For many people around the world affected by poverty or war, the simple act of washing their hands is a luxury. Several humanitarian aid organizations say that about 3 billion people cannot wash their hands at home and that communal gathering points for water distribution are places where the coronavirus can spread.
One group is concerned that global funds focus on possible vaccines and treatments and that they neglect prevention. In Zimbabwe, clean water is often stored more for daily tasks like washing dishes and flushing toilets than for washing hands.
The United Nations says that in the Arab region alone, about 74 million people do not have access to a basic hand-washing facility.
Violet Manuel, 72, joined dozens of people queuing for their daily ration in the densely populated city of Chitungwiza, Zimbabwe. “Social distance here?” Asked Manuel bitterly. She sighed with relief once she received her assigned 40 liters (10.5 gallons) but is concerned about the risk of contracting the coronavirus caused by COVID-19.
“I got the water, but I probably have the disease, too,” he told The Associated Press. And yet, his plans for water did not include washing hands, but “more important” tasks, such as washing dishes and flushing the toilet.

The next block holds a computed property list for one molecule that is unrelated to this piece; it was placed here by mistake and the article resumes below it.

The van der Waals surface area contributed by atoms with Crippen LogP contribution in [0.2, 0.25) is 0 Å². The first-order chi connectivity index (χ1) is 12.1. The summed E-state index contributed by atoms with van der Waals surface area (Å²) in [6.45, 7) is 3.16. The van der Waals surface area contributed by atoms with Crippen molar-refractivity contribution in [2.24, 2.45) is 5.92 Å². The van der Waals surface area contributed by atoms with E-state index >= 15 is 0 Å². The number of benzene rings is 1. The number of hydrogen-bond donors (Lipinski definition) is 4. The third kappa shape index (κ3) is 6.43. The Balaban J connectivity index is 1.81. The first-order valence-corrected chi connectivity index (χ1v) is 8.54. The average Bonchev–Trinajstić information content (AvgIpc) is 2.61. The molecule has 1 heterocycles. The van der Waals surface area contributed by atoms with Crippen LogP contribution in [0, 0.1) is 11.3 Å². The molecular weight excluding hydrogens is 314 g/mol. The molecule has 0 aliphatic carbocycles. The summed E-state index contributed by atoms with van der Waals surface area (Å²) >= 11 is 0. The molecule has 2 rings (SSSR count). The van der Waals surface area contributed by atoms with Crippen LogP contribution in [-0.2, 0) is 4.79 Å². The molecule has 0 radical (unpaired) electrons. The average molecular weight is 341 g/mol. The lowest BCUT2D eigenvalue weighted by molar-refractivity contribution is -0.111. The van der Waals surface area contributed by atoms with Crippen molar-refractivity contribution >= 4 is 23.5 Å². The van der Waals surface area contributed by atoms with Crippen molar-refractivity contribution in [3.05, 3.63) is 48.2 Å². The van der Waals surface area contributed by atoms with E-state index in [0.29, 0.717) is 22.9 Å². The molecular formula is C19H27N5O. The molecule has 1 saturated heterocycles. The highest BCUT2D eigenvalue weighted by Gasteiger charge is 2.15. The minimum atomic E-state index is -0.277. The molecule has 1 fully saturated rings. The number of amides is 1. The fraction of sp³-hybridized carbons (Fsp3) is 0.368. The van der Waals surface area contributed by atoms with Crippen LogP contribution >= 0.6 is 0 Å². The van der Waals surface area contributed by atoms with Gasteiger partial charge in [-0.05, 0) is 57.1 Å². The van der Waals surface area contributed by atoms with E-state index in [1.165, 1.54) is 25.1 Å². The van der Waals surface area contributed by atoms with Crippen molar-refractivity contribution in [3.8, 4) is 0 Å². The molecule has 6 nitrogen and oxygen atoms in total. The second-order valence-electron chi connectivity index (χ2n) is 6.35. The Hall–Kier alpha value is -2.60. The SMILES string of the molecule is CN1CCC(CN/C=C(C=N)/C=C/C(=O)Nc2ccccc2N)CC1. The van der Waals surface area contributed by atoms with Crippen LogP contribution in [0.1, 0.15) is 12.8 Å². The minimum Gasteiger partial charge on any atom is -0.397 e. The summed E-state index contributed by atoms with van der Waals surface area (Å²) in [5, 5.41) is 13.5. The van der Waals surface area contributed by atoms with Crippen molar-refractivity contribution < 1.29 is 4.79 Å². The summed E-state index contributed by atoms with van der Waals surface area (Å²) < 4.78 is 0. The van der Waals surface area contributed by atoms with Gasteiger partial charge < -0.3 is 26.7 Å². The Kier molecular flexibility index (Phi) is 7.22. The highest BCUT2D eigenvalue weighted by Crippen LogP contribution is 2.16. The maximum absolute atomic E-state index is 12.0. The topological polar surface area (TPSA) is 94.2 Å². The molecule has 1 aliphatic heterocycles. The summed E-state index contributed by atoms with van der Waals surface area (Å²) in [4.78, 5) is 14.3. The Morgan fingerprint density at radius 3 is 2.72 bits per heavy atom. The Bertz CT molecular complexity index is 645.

Such options highlight the difficulties in preventing the spread of the coronavirus in slums, camps and other crowded settlements around the world where clean water is scarce and survival is a daily struggle.
According to the WaterAid charity group, some 3 billion people – from indigenous communities in Brazil to war-torn villages in northern Yemen – have nowhere to wash their hands with soap and clean water in their homes. WaterAid fears that global funds will focus on creating vaccines and treatments without “any real commitment to prevention.”
The final link between the COVID-19 infection rate and access to water is not easy without further investigation, said Gregory Bulit, who works with the UNICEF water and sanitation team, “but what we know is that, without water, the risk increases. ”
Almost a decade of civil war has damaged much of Syria’s water infrastructure, and millions must resort to alternative measures. In the last rebel-controlled territory, Idlib, where the most recent military operations displaced nearly 1 million people, resources are severely depleted.
Idlib resident Yasser Aboud, the father of three, said he has doubled the amount of water he buys to keep his family clean amid fear of catching the virus. He and his wife lost their jobs and must cut spending on clothing and food to pay for it.
In Manaus, Brazil, 300 families in a poor indigenous community have water just three days a week, from a dirty well.
“Water is like gold around here,” said Neinha Reis, 27, the mother of two. To wash their hands, they depend on donations of disinfectant. Reis and most of the other residents have become ill with symptoms similar to those of COVID-19 in the past month.
The Associated Press journalists Zeina Karam in Beirut, Maggie Michael in Cairo and Renato Brito in Manaus, Brazil, contributed to this report.